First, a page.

Rachel Griffin of Quilter was disinherited when she was young – but her story is all too common. What can be done to ensure your wealth goes to the people you want it to go to?
The importance of will and trust planning in complex families is something that I feel passionate about. After experiencing first-hand the turmoil that can follow when a parent dies without a will, I want to highlight how a few simple steps can make a big difference.
My mother died when I was 21. She didn’t write a will; she probably didn’t feel that she had enough money to justify writing one, or was too young (she was only 48). Following her death, all her personal possessions and any wealth that she had automatically passed to my stepfather. This left him in full control to decide what should happen to my mother’s personal possessions, house and savings.
While I didn’t agree with his decisions, I didn’t think that I had any legal right to challenge them, even though I knew my mother’s wishes were not being followed.
Unfortunately, my story is not unique. Complex families are the new norm, and it is important that people think through the financial implications of their death, especially if they want to financially protect any children that they have from a previous marriage.
One of the best ways that could have helped avoid the situation I found myself in and ensured that wealth was passed on to its intended recipient, is the use of a trust. Often people think that trusts are complex or just for the wealthy to save tax, when in fact they are a simple way of gaining peace of mind in regard to how your assets are handled after you die.
According to a survey that we recently commissioned around the use of trusts, only 40% of the 779 people questioned had set up a trust, even though 65% of respondents believed that it was a good way to safeguard wealth.
Further data from the survey shows just how good trusts can be at protecting money for future generations, with 62% of respondents who had set up a trust saying that it gave them peace of mind. An additional 60% chose trusts because it allowed them to choose their beneficiaries and 50% believed that they offered an element of security.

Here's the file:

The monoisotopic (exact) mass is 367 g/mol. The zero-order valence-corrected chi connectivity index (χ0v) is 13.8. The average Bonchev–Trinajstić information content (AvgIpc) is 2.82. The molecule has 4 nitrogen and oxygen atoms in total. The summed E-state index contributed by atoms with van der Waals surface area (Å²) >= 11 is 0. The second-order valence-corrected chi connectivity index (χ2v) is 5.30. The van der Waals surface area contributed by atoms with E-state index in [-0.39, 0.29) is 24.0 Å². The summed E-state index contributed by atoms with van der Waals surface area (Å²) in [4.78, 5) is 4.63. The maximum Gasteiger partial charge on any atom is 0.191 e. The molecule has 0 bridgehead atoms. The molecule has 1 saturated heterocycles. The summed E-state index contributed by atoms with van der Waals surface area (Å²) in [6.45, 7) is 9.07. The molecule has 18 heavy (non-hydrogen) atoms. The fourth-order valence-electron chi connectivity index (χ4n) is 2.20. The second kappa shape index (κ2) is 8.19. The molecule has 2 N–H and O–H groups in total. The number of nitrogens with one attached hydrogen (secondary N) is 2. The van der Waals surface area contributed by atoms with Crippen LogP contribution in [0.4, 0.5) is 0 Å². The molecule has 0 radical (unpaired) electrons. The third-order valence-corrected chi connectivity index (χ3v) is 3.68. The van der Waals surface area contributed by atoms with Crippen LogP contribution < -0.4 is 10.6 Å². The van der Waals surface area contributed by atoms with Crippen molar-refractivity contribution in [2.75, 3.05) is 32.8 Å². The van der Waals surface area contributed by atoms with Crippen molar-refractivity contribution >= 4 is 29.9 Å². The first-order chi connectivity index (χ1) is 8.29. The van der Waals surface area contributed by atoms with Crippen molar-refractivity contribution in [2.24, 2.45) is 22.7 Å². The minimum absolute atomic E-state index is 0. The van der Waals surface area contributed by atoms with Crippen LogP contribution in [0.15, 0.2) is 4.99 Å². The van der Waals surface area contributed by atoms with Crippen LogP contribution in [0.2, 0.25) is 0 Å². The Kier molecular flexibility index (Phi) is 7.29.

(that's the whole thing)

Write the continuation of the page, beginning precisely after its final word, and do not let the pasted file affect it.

There are lots of different trusts to choose from, with varying levels of access, flexibility and inheritance tax efficiency to suit specific needs.
While trusts are one of the best ways to make sure that wealth is passed down to its intended recipient, there are a number of other simple steps that can help protect money for future generations:
Talk about what you want to happen
Discussing as a family what and how assets should be distributed on death can help break down any barriers, so that everyone is in agreement and there are no surprises.
Write a will
It seems so obvious, but around 60% of adults in the UK have not written a will. Wills aren’t just for deciding how valuable assets are divided on death – they are also used to determine how any personal belongings and sentimental items are distributed.
Never assume that your remaining family members will amicably split your personal possessions, and never underestimate the anger and resentment that can bubble up in families when a will is not in place.
Keep the will updated
Don’t just write a will and forget about it. If your circumstances change, you must update your will.
Create a will trust
A will trust becomes effective only when someone dies and is a way for assets to be protected and distributed to beneficiaries in the future.
Write policies in trust
If you have a life assurance policy or pension policies, ensure that you have either written them in trust or beneficiaries have been nominated – and that these are kept up to date following any life events.
Make gifts in your lifetime
There are many tax-efficient ways to pass money on to loved ones during your lifetime, and these can help enable the younger generation to benefit from wealth at an earlier stage. Any family heirlooms can also be passed on during your lifetime.
No one knows what the future holds – even if you don’t think that you’ll end up being part of a complex family structure, you or your children could be at some point in the future.
Rachel Griffin is a tax and financial planning expert at Quilter.
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